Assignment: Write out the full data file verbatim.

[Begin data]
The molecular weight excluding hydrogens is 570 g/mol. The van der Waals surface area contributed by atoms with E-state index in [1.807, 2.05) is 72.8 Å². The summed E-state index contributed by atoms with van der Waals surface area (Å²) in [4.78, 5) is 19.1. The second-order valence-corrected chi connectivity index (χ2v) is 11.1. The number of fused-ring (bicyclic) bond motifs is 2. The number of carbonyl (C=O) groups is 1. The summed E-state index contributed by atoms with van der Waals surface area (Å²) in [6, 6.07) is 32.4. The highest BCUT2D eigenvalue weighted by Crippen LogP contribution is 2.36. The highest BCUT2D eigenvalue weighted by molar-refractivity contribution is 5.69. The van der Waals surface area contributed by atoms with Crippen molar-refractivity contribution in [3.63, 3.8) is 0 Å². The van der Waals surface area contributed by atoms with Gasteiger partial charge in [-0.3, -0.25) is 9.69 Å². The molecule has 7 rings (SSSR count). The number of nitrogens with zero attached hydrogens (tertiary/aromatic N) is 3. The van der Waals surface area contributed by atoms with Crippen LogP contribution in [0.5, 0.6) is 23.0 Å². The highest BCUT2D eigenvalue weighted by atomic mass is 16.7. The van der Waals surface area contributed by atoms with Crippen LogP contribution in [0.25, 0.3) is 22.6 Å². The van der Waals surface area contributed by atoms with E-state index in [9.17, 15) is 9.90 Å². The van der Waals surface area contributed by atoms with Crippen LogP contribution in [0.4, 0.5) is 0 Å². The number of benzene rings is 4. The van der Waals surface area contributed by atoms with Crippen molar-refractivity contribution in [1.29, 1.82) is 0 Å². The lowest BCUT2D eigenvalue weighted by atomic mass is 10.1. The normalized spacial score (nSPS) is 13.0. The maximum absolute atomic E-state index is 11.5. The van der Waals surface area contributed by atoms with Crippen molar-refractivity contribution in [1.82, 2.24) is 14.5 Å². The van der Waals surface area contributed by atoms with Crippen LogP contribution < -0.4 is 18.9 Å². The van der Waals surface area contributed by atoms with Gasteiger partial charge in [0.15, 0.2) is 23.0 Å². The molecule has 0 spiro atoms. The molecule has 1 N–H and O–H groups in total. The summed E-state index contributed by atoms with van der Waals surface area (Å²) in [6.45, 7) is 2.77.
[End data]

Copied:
The molecular weight excluding hydrogens is 570 g/mol. The van der Waals surface area contributed by atoms with E-state index in [1.807, 2.05) is 72.8 Å². The summed E-state index contributed by atoms with van der Waals surface area (Å²) in [4.78, 5) is 19.1. The second-order valence-corrected chi connectivity index (χ2v) is 11.1. The number of fused-ring (bicyclic) bond motifs is 2. The number of carbonyl (C=O) groups is 1. The summed E-state index contributed by atoms with van der Waals surface area (Å²) in [6, 6.07) is 32.4. The highest BCUT2D eigenvalue weighted by Crippen LogP contribution is 2.36. The highest BCUT2D eigenvalue weighted by molar-refractivity contribution is 5.69. The van der Waals surface area contributed by atoms with Crippen molar-refractivity contribution in [3.63, 3.8) is 0 Å². The van der Waals surface area contributed by atoms with Gasteiger partial charge in [-0.3, -0.25) is 9.69 Å². The molecule has 7 rings (SSSR count). The number of nitrogens with zero attached hydrogens (tertiary/aromatic N) is 3. The van der Waals surface area contributed by atoms with Crippen LogP contribution in [0.5, 0.6) is 23.0 Å². The highest BCUT2D eigenvalue weighted by atomic mass is 16.7. The van der Waals surface area contributed by atoms with Crippen LogP contribution in [0.25, 0.3) is 22.6 Å². The van der Waals surface area contributed by atoms with E-state index in [9.17, 15) is 9.90 Å². The van der Waals surface area contributed by atoms with Crippen LogP contribution in [0.4, 0.5) is 0 Å². The number of benzene rings is 4. The van der Waals surface area contributed by atoms with Crippen molar-refractivity contribution in [1.29, 1.82) is 0 Å². The lowest BCUT2D eigenvalue weighted by atomic mass is 10.1. The normalized spacial score (nSPS) is 13.0. The maximum absolute atomic E-state index is 11.5. The van der Waals surface area contributed by atoms with Crippen molar-refractivity contribution in [1.82, 2.24) is 14.5 Å². The van der Waals surface area contributed by atoms with Crippen LogP contribution < -0.4 is 18.9 Å². The van der Waals surface area contributed by atoms with Gasteiger partial charge in [0.15, 0.2) is 23.0 Å². The molecule has 0 spiro atoms. The molecule has 1 N–H and O–H groups in total. The summed E-state index contributed by atoms with van der Waals surface area (Å²) in [6.45, 7) is 2.77.